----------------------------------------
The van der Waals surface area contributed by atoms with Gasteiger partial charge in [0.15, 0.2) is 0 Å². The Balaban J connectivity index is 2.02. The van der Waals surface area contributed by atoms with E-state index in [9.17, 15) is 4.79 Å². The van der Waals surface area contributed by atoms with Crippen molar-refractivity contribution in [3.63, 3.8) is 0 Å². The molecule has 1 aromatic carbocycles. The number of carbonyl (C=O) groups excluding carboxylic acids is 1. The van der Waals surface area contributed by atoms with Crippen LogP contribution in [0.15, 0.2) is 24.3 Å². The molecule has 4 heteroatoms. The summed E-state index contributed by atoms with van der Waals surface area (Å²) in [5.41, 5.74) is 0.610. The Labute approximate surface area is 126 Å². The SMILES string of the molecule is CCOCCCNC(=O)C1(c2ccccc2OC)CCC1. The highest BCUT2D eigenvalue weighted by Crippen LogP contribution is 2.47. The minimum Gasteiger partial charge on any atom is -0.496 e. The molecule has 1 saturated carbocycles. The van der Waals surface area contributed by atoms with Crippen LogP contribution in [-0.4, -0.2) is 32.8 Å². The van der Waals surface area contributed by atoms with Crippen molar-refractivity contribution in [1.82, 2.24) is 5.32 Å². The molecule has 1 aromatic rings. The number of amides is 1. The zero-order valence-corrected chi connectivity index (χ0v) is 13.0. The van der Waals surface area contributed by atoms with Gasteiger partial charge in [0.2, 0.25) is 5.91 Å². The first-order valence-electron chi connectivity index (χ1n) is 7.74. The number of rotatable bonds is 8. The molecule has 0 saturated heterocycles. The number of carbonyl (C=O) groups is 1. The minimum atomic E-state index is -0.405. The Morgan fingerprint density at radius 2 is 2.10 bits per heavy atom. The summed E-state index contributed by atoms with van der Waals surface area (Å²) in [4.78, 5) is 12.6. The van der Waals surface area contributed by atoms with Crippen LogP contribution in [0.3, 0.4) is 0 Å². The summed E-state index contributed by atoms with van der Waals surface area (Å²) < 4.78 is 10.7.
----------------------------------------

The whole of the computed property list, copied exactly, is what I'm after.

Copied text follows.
The van der Waals surface area contributed by atoms with Gasteiger partial charge in [0.15, 0.2) is 0 Å². The Balaban J connectivity index is 2.02. The van der Waals surface area contributed by atoms with E-state index in [9.17, 15) is 4.79 Å². The van der Waals surface area contributed by atoms with Crippen molar-refractivity contribution in [3.63, 3.8) is 0 Å². The molecule has 1 aromatic carbocycles. The number of carbonyl (C=O) groups excluding carboxylic acids is 1. The van der Waals surface area contributed by atoms with Crippen LogP contribution in [0.15, 0.2) is 24.3 Å². The molecule has 4 heteroatoms. The summed E-state index contributed by atoms with van der Waals surface area (Å²) in [5.41, 5.74) is 0.610. The Labute approximate surface area is 126 Å². The SMILES string of the molecule is CCOCCCNC(=O)C1(c2ccccc2OC)CCC1. The highest BCUT2D eigenvalue weighted by Crippen LogP contribution is 2.47. The minimum Gasteiger partial charge on any atom is -0.496 e. The molecule has 1 saturated carbocycles. The van der Waals surface area contributed by atoms with Crippen LogP contribution in [-0.4, -0.2) is 32.8 Å². The van der Waals surface area contributed by atoms with Crippen molar-refractivity contribution in [1.82, 2.24) is 5.32 Å². The molecule has 1 aromatic rings. The number of amides is 1. The zero-order valence-corrected chi connectivity index (χ0v) is 13.0. The van der Waals surface area contributed by atoms with Gasteiger partial charge in [0.2, 0.25) is 5.91 Å². The first-order valence-electron chi connectivity index (χ1n) is 7.74. The number of rotatable bonds is 8. The molecule has 0 saturated heterocycles. The number of carbonyl (C=O) groups is 1. The minimum atomic E-state index is -0.405. The Morgan fingerprint density at radius 2 is 2.10 bits per heavy atom. The summed E-state index contributed by atoms with van der Waals surface area (Å²) in [4.78, 5) is 12.6. The van der Waals surface area contributed by atoms with Crippen LogP contribution in [0.3, 0.4) is 0 Å². The summed E-state index contributed by atoms with van der Waals surface area (Å²) < 4.78 is 10.7.